Wordless Wednesday


Ladybug hunting aphids on parsley

Honeybee working the sedum

Parsley going to seed


Potted Meyer Lemon in Bloom

Green Meyer Lemon

Viburnum Fruit

Anemone Blanda blooming in the Fall

Long blooming perennial, Farfugium, formally known as Ligularia


Family Treasure

We have family members who have packed up their home of 50 years and are moving cross country to smaller digs.  I have been the lucky recipient of some amazing  garden/library/kitchen pieces that they no longer have room for.  Here’s a small sampling…

Family Treasure

Family Treasure

Family Treasure

Fun, no?  I’m in love with the planter, I currently have an african violet sitting in his head.  And I adore the small, threaded rolling pin.  Does anyone have a clue what it was used for?  I believe it’s around 100 years old…

As always, thanks for reading EG!


My ‘to do’ list…

Is there anyone who doesn’t love a ‘to do’ list???  I have a giant, continually updated garden ‘to do’ list that I keep on my iPhone.  It’s entitled: GARDEN IDEAS (genius no?).  I should probably have my head examined for starting it to begin with.  It’s a happy day when I can cross a few items off, but generally I just keep adding.  I thought I’d share it with you, feel free to laugh…

To Do Lists

Stone Balls at Garden Entrances (this actually involves many bags of cement that are sitting in my garage – still…)

Move rhubarb outside fence (must build the garden that is lower down on the list for this to happen)

Move horseradish outside fence (ditto from above)

Earliest narcissi for woodland trail

Narcissi in the driveway pachysandra

More muscari under the right arbor

Continual bulbs in the pool garden

Add ephemerals under cherry

Add ferns and hosta under cherry and hemlock

White lilac

Double French lilac

Arbor of some sort for grapes



Clematis up the hydrangea

Research, order pond liner

Bottle Brush Buckeye for tree house area

Dig Yarrow upstate

Move pieces of stone and start new bed

Order flat stone (halfway done!)

Buxus or evergreen in the pool garden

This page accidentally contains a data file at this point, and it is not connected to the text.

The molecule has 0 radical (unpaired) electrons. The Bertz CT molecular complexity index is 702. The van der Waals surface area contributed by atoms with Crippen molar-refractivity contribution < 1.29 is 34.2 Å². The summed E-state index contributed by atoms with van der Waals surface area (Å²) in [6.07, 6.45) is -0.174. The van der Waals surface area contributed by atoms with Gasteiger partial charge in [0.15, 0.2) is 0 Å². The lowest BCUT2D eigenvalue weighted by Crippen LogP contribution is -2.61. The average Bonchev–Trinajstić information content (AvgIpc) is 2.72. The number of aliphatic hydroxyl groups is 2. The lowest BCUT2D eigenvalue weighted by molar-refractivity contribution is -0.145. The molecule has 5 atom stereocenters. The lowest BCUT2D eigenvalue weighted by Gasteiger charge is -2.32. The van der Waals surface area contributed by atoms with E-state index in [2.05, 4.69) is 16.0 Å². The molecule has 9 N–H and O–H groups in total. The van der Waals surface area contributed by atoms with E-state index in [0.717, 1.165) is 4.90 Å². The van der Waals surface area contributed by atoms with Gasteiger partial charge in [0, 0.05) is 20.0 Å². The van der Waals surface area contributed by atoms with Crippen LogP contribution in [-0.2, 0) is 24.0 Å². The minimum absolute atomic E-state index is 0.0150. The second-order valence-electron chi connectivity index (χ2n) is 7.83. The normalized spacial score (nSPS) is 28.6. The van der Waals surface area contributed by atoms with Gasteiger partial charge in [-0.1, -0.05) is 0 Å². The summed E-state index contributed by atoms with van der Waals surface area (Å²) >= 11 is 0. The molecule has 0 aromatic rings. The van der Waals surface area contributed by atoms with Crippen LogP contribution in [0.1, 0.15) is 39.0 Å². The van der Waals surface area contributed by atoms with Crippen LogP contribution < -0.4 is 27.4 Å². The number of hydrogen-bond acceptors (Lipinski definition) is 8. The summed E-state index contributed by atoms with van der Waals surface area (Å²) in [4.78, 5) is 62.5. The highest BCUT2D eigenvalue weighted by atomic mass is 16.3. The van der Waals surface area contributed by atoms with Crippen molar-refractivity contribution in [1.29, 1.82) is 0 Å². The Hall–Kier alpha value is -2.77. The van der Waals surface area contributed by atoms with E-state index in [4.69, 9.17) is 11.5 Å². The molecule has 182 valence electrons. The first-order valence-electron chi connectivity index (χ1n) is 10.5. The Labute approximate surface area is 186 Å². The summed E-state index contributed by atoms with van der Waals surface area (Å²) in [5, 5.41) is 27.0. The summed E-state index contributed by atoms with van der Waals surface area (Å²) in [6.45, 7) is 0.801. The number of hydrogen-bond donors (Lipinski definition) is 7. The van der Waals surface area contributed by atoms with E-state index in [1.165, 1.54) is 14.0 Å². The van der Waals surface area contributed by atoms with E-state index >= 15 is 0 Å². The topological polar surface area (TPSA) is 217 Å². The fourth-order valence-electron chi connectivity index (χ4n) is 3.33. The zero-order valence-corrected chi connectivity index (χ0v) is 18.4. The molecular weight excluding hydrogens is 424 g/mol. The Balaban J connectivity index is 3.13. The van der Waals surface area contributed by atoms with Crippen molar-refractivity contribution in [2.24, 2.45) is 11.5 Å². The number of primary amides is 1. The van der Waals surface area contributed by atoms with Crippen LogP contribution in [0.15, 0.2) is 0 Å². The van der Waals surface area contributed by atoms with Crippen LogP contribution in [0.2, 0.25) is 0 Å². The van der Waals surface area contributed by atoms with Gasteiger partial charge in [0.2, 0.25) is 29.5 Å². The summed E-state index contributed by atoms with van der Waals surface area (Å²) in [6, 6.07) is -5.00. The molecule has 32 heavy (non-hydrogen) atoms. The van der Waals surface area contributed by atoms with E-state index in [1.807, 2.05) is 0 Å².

Broad Beans – Patience Grey recipe, Favas at Rareseeds.com


Root chicory, salsify, scorzonera & black radishes

Move solidago to meadow

Iron weed for meadow

Organic spray for kale & cabbages (just mixed up a batch of salt & water. we’ll see if it’s effective, then I can cross one off!)

1 Bean tower, 1 Mexican Gherkin tower

No broccolini

Order garden stakes (Just did it!)

Comical no?  And as you can see some of it is kind of vague, but generally I remember what I meant.  Sort of…


So care to share your to do list with me?  Please?  It would make me feel better…


Wordless Wednesday

Partridge Berry or Squaw Vine

praying mantis hunting for dinner

woodland wildflowers

Farfugium, used to be called ligularia...

Arisaema, or jack-in-the-pulpit seed head

Cornus Kousa dogwood bark peeling beautifully

fading hydrangeas

White Baneberry


Herbed Roast Chicken

Herbed Roasted Chicken

I think I make roast chicken of some sort at least once a week throughout the year.  This version, herbed roast chicken, is great because it utilizes an herb that I grow that is a bit unique and adds just amazing flavor – orange thyme.  And I like to stuff the cavity with lemons to give it that extra citrus punch…

Herbed Roast Chicken


  • 1 Roasting Chicken (I usually buy an organic bird)
  • Unsalted Butter (Half stick, soft)
  • Orange Thyme (I used about ten sprigs, wash and remove the leaves as best you can)
  • Kosher Salt
  • Black Pepper (Freshly ground)
  • Lemons (Cut in halves or quarters)


Preheat your oven to 375.
I should probably start this description with "I brined my bird", but I didn't. It would probably be even better but sometimes there just isn't enough time. What I did do was wash the beast and salt the inside cavity well, then I added the lemons.
Butter Compound for Herbed Roasted Chicken
In a small bowl, mix your butter, the thyme and about a teaspoon of salt together with a fork.
Loosen the skin of the chicken on the breast and with your fingers schmeer (technical term) about half of the butter compound on the meat. Then schmeer the rest all over the chickens skin and top that with a good grind of the black pepper.
Pop it into your 375 degree oven for 15 minutes and then turn the oven down to 350.
The easiest way to tell if the bird is cooked is to cut into the joint of the leg. If the juice runs clear, it's done, red it's not done, no juice - you've overcooked it - time to order out.



Just deglaze your pan with water, stock or wine for homemade chicken gravy

And don’t forget to deglaze that pan!